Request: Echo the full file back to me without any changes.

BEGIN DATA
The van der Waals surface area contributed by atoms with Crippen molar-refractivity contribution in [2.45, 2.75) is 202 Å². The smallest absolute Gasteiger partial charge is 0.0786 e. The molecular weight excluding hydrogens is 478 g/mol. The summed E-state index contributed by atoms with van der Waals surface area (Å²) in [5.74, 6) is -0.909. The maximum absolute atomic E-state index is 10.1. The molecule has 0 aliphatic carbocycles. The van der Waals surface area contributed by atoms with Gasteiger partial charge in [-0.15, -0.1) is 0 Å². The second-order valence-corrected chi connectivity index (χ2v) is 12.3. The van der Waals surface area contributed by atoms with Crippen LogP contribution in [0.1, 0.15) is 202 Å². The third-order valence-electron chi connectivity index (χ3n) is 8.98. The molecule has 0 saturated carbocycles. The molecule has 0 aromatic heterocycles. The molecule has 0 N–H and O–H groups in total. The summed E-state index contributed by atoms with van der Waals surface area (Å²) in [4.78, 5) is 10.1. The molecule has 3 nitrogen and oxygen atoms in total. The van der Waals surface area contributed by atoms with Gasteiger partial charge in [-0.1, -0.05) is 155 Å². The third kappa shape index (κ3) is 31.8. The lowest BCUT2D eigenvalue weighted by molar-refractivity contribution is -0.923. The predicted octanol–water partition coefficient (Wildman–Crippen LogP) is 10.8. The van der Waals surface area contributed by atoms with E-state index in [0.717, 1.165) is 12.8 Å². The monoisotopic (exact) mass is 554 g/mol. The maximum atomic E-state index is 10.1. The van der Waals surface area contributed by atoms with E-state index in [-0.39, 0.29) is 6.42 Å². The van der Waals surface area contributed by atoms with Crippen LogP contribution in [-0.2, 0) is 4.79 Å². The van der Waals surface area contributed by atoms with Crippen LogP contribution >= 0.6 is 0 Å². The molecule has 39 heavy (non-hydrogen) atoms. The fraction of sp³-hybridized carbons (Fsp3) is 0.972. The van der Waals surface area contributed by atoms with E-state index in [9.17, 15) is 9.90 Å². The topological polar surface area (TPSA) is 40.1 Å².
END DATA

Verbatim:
The van der Waals surface area contributed by atoms with Crippen molar-refractivity contribution in [2.45, 2.75) is 202 Å². The smallest absolute Gasteiger partial charge is 0.0786 e. The molecular weight excluding hydrogens is 478 g/mol. The summed E-state index contributed by atoms with van der Waals surface area (Å²) in [5.74, 6) is -0.909. The maximum absolute atomic E-state index is 10.1. The molecule has 0 aliphatic carbocycles. The van der Waals surface area contributed by atoms with Gasteiger partial charge in [-0.15, -0.1) is 0 Å². The second-order valence-corrected chi connectivity index (χ2v) is 12.3. The van der Waals surface area contributed by atoms with Crippen LogP contribution in [0.1, 0.15) is 202 Å². The third-order valence-electron chi connectivity index (χ3n) is 8.98. The molecule has 0 saturated carbocycles. The molecule has 0 aromatic heterocycles. The molecule has 0 N–H and O–H groups in total. The summed E-state index contributed by atoms with van der Waals surface area (Å²) in [4.78, 5) is 10.1. The molecule has 3 nitrogen and oxygen atoms in total. The van der Waals surface area contributed by atoms with Gasteiger partial charge in [-0.1, -0.05) is 155 Å². The third kappa shape index (κ3) is 31.8. The lowest BCUT2D eigenvalue weighted by molar-refractivity contribution is -0.923. The predicted octanol–water partition coefficient (Wildman–Crippen LogP) is 10.8. The van der Waals surface area contributed by atoms with E-state index in [0.717, 1.165) is 12.8 Å². The monoisotopic (exact) mass is 554 g/mol. The maximum atomic E-state index is 10.1. The van der Waals surface area contributed by atoms with E-state index in [-0.39, 0.29) is 6.42 Å². The van der Waals surface area contributed by atoms with Crippen LogP contribution in [-0.2, 0) is 4.79 Å². The van der Waals surface area contributed by atoms with Crippen LogP contribution >= 0.6 is 0 Å². The molecule has 39 heavy (non-hydrogen) atoms. The fraction of sp³-hybridized carbons (Fsp3) is 0.972. The van der Waals surface area contributed by atoms with E-state index in [9.17, 15) is 9.90 Å². The topological polar surface area (TPSA) is 40.1 Å².